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Review: Elgato's EyeTV Mobile for Dyle

Elgato has been making video hardware for a number of years, and typically I've found the offerings to be as good as any given consumer would need. As hardware has gotten better, Elgato's offerings have been able to pump out HD signals to your Mac or iOS device. Here I'll review an odd duck, a digital TV tuner called EyeTV Mobile, but it's only for a TV service called Dyle.

Unfortunately the Dyle service, which is tied to the hardware I'm reviewing, has no history of success. It appears to be an experiment by a consortium of broadcasters, and there's no telling if it will last. If you want broadcast TV on your iDevice, Dyle is only going to take you so far.

Hardware

Elgato's hardware is great. The 30-pin accessory (at the time I was sent the review unit the Lightning connector was brand-new) allows you to tune in Dyle.tv programming. You're able to attach a small antenna (seen in the picture above) or add a more substantial one (included) with a magnetic base. You can also plug in to USB, and apparently the accessory contains a small battery (although I was able to watch TV without it showing much of a charge). Unfortunately this USB port is not able to charge your iOS device at the same time, so forget about pass-through charging. This is just to charge the EyeTV Mobile, for reasons slightly unclear to me.

But as I said, the hardware is great. Elgato makes good stuff. It's the service that will leave you scratching your head.

Service

According to its site, Dyle is "the creation of Mobile Content Venture (MCV) -- formed by major broadcasting groups." Unfortunately those major groups wound up only agreeing to broadcast Fox and NBC programming. Not all of it, mind you. If you tried to tune in to the football game last night you couldn't -- it was blocked. Also, coverage is limited.

Also, unlike actual terrestrial digital television broadcasts, Dyle isn't showing you the full channel lineup of any given channel. Where I live, the local Fox and NBC stations have two channels on digital TV (not cable, this is free TV over the air), so I'd have 10.1 and 10.2 for my local NBC affiliate, and one would carry "primary" stuff like the national feed, and the .2 channel is typically local -- a loop of the weather or a local talk show, stuff like that. Dyle doesn't have this. It only has the national feed.

The channel guide is virtually useless. I wound up using i.TV to see what was on or coming up later. There is a tiny amount of buffering, in that you can rewind a tiny bit and pause playback, but it is not that useful.

So yes, Dyle is "free" TV over the air, but not free TV digital broadcasts as we know them. It's an alternative to these built by a consortium. And in the consortium's wisdom they have removed most channels (because those networks apparently refused to participate), removed all secondary channels, agreed not to show things like sports with blackout restrictions, and launched a product with less coverage than existing broadcast coverage. And one more thing; the quality of the image sucks.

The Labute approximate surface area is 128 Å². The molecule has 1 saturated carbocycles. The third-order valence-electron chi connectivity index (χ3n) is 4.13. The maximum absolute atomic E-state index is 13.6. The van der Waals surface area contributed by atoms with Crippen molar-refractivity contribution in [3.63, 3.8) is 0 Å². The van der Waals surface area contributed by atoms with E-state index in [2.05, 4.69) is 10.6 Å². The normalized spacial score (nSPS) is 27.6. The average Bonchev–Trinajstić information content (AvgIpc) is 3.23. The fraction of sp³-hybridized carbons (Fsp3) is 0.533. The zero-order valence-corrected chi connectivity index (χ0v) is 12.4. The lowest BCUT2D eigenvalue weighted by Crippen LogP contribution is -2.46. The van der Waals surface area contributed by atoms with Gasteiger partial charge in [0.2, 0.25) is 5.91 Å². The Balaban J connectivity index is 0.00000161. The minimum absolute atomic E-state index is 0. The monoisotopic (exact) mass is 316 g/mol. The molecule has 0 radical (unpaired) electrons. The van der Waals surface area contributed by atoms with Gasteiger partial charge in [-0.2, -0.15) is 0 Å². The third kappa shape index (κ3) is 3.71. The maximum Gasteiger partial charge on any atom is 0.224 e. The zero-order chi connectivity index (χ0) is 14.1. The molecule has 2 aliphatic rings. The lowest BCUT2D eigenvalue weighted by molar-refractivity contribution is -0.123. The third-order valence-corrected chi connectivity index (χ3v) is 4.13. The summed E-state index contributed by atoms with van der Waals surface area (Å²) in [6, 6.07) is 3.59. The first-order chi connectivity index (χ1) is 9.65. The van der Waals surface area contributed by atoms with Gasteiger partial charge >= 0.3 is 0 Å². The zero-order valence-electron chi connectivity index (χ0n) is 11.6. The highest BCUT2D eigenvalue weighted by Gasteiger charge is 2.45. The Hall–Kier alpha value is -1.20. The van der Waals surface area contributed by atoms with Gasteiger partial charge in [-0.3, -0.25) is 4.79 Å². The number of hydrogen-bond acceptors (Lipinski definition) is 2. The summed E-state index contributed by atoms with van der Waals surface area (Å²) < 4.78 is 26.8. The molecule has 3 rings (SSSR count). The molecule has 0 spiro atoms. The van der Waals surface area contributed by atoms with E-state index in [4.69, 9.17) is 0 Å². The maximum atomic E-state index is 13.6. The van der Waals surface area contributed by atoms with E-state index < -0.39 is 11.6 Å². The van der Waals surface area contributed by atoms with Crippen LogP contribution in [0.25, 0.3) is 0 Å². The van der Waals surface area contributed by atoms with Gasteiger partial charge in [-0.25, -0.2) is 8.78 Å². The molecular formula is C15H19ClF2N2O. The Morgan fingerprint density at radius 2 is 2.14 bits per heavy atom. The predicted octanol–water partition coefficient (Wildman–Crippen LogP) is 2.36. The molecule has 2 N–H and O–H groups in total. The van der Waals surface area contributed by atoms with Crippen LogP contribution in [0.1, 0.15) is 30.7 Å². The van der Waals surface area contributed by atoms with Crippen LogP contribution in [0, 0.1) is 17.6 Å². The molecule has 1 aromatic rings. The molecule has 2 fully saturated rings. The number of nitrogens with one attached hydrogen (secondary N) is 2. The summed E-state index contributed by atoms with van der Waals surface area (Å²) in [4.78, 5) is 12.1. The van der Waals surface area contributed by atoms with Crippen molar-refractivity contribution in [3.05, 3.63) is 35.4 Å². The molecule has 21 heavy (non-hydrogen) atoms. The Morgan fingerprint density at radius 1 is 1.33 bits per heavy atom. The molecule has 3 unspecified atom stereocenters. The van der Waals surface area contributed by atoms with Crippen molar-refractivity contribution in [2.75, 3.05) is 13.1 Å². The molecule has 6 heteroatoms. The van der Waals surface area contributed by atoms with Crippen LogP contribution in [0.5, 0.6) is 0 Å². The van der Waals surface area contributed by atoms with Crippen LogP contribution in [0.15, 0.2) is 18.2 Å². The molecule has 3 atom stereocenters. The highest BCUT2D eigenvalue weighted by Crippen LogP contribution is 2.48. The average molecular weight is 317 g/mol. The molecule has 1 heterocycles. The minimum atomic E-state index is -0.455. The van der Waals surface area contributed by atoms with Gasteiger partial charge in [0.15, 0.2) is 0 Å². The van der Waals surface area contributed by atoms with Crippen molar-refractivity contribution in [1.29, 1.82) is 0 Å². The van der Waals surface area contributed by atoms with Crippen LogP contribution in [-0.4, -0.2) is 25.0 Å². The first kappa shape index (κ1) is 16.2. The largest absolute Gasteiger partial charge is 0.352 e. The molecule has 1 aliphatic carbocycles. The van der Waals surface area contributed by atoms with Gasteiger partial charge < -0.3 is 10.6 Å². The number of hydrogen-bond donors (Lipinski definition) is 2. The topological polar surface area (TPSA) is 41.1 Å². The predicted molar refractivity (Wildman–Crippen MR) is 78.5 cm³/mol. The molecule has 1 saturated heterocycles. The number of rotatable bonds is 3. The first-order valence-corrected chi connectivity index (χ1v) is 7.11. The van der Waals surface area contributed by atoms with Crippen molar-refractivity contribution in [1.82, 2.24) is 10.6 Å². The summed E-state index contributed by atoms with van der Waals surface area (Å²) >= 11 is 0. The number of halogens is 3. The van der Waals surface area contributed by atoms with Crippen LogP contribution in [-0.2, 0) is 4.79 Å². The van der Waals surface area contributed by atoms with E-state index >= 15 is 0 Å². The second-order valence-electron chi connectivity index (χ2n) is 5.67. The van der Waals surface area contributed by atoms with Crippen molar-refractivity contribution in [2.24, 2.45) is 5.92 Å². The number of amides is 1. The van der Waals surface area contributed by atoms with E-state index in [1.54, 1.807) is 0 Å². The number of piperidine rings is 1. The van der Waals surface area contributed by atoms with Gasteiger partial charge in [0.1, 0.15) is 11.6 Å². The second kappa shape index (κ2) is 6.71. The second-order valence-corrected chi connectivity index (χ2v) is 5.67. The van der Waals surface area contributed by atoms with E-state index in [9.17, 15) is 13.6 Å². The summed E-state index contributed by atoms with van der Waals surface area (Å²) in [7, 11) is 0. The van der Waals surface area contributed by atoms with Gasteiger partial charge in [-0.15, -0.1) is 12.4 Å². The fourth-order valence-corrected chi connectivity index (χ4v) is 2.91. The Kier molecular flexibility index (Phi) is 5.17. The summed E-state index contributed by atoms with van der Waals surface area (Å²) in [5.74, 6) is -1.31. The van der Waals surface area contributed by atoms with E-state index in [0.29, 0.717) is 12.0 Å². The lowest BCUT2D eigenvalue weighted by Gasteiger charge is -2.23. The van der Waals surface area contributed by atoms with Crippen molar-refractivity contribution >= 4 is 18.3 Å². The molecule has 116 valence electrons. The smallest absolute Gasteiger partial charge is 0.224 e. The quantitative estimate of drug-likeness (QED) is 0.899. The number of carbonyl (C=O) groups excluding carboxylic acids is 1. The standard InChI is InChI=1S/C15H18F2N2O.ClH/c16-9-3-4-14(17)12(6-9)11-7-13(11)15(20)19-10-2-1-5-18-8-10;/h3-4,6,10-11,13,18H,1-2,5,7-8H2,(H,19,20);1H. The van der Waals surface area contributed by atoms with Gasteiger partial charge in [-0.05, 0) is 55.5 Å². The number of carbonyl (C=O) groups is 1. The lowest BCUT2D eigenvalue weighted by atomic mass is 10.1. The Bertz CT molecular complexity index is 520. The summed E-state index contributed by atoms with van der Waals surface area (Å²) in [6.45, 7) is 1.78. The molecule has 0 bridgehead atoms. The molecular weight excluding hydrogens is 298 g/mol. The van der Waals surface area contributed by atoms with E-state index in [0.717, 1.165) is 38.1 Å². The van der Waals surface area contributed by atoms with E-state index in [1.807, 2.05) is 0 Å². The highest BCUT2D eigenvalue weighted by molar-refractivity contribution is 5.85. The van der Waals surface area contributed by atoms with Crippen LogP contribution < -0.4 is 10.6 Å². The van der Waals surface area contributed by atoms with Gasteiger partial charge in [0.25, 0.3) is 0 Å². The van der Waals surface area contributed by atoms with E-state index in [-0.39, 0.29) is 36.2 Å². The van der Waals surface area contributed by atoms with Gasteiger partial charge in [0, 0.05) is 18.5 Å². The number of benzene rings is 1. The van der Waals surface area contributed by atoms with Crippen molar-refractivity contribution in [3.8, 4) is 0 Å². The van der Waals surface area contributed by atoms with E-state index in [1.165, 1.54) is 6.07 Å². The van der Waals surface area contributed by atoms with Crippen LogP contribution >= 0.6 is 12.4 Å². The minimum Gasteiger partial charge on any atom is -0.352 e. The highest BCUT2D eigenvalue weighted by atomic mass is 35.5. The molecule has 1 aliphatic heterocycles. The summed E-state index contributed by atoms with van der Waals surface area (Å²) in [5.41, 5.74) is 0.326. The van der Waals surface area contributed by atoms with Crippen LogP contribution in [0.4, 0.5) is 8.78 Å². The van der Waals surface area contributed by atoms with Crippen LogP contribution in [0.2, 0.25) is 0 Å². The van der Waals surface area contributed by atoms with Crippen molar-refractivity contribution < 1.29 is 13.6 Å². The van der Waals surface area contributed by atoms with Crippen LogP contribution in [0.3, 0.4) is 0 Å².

AllThingsD tried the service in San Francisco and New York and found a couple more channels were available, but as with my testing, they also had issues with image quality and audio sync. Basically, it's like watching HD video compressed using Cinepak.

This really sounds like a brilliant plan, doesn't it? It's exactly the sort of design-by-committee platypus tech that a consortium of old world thinkers would produce. It's as if the King of Spain told Columbus to sail back to America, but in a concrete boat powered by a tiny sparrow and he can only bring back what will fit in his skinny jeans.

Dyle may not even be free forever, apparently. There's no telling what the future holds (because the consortium of geniuses who came up with this boondoggle refuse to say what plans they have, yet to refuse to agree to going forward). Maybe this will get better or perhaps it'll wind up on the scrap heap of failed ideas. While Dyle says it is working on big things, I just don't understand how this layer fits in the ecosystem. Do we need this intermediary? I feel like it's ill-conceived and superfluous, devoid of any real purpose now and merely a beta test to see if they can provide a real service (for a fee) later on.

Conclusion

If you gotta have free TV and live in a big city, the Elgato EyeTV Mobile for Dyle is great. It's too bad Dyle itself is so utterly terrible. If you want to just watch regular digital television broadcasts, get the EyeTV Mobile which supports actual digital television broadcasts, not this limp noodle of a service called Dyle. Unfortunately you'll only be able to use that in Europe, not America.